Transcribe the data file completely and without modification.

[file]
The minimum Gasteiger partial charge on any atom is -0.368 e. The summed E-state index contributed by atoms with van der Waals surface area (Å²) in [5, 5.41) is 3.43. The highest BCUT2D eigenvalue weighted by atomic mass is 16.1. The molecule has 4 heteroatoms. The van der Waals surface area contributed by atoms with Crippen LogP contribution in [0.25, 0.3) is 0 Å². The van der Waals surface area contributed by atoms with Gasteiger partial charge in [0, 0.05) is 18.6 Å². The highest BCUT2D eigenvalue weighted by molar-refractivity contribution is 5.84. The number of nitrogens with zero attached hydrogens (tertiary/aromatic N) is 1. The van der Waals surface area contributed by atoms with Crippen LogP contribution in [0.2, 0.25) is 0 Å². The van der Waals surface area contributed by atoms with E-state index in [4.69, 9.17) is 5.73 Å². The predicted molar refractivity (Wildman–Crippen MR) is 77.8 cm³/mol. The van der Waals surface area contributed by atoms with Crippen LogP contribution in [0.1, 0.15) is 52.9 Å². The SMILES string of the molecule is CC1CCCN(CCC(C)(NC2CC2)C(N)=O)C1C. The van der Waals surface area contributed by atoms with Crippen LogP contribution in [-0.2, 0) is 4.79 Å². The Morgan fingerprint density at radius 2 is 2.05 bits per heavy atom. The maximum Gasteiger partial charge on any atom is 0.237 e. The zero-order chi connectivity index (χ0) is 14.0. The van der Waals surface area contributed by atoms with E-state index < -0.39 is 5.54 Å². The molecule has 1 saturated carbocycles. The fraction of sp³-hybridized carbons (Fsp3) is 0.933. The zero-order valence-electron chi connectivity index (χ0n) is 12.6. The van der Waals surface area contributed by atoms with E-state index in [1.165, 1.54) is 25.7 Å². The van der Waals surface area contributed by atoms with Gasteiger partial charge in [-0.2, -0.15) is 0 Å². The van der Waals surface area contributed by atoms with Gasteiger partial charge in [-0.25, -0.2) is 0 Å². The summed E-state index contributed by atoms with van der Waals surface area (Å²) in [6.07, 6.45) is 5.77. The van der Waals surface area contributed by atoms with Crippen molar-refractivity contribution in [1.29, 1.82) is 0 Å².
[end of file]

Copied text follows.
The minimum Gasteiger partial charge on any atom is -0.368 e. The summed E-state index contributed by atoms with van der Waals surface area (Å²) in [5, 5.41) is 3.43. The highest BCUT2D eigenvalue weighted by atomic mass is 16.1. The molecule has 4 heteroatoms. The van der Waals surface area contributed by atoms with Crippen LogP contribution in [0.25, 0.3) is 0 Å². The van der Waals surface area contributed by atoms with Gasteiger partial charge in [0, 0.05) is 18.6 Å². The highest BCUT2D eigenvalue weighted by molar-refractivity contribution is 5.84. The number of nitrogens with zero attached hydrogens (tertiary/aromatic N) is 1. The van der Waals surface area contributed by atoms with Crippen LogP contribution in [0.2, 0.25) is 0 Å². The van der Waals surface area contributed by atoms with E-state index in [4.69, 9.17) is 5.73 Å². The predicted molar refractivity (Wildman–Crippen MR) is 77.8 cm³/mol. The van der Waals surface area contributed by atoms with Crippen LogP contribution in [0.1, 0.15) is 52.9 Å². The SMILES string of the molecule is CC1CCCN(CCC(C)(NC2CC2)C(N)=O)C1C. The van der Waals surface area contributed by atoms with Crippen LogP contribution in [-0.2, 0) is 4.79 Å². The Morgan fingerprint density at radius 2 is 2.05 bits per heavy atom. The maximum Gasteiger partial charge on any atom is 0.237 e. The zero-order chi connectivity index (χ0) is 14.0. The van der Waals surface area contributed by atoms with E-state index < -0.39 is 5.54 Å². The molecule has 1 saturated carbocycles. The fraction of sp³-hybridized carbons (Fsp3) is 0.933. The zero-order valence-electron chi connectivity index (χ0n) is 12.6. The van der Waals surface area contributed by atoms with E-state index in [1.165, 1.54) is 25.7 Å². The van der Waals surface area contributed by atoms with Gasteiger partial charge in [-0.2, -0.15) is 0 Å². The van der Waals surface area contributed by atoms with Gasteiger partial charge in [-0.25, -0.2) is 0 Å². The summed E-state index contributed by atoms with van der Waals surface area (Å²) in [6.07, 6.45) is 5.77. The van der Waals surface area contributed by atoms with Crippen molar-refractivity contribution in [1.29, 1.82) is 0 Å².